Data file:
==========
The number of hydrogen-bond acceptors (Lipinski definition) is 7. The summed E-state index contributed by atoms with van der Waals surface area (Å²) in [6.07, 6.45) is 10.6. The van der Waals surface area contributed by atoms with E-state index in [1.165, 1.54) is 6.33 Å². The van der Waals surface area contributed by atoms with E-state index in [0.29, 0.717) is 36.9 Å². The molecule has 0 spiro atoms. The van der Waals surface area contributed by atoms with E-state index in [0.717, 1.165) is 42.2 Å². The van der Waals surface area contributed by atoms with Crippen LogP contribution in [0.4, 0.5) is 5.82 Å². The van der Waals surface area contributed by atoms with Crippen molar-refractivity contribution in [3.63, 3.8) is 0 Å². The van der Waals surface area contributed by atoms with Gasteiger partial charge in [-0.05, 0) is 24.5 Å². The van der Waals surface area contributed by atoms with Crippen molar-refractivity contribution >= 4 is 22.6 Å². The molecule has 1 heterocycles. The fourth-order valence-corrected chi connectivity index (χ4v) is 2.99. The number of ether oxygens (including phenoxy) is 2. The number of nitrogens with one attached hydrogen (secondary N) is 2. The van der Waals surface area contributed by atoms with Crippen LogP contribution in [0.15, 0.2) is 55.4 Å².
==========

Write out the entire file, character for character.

The number of hydrogen-bond acceptors (Lipinski definition) is 7. The summed E-state index contributed by atoms with van der Waals surface area (Å²) in [6.07, 6.45) is 10.6. The van der Waals surface area contributed by atoms with E-state index in [1.165, 1.54) is 6.33 Å². The van der Waals surface area contributed by atoms with E-state index in [0.29, 0.717) is 36.9 Å². The molecule has 0 spiro atoms. The van der Waals surface area contributed by atoms with E-state index in [0.717, 1.165) is 42.2 Å². The van der Waals surface area contributed by atoms with Crippen LogP contribution in [0.4, 0.5) is 5.82 Å². The van der Waals surface area contributed by atoms with Crippen molar-refractivity contribution in [3.63, 3.8) is 0 Å². The van der Waals surface area contributed by atoms with Gasteiger partial charge in [-0.05, 0) is 24.5 Å². The van der Waals surface area contributed by atoms with Crippen molar-refractivity contribution >= 4 is 22.6 Å². The molecule has 1 heterocycles. The fourth-order valence-corrected chi connectivity index (χ4v) is 2.99. The number of ether oxygens (including phenoxy) is 2. The number of nitrogens with one attached hydrogen (secondary N) is 2. The van der Waals surface area contributed by atoms with Crippen LogP contribution in [0.15, 0.2) is 55.4 Å².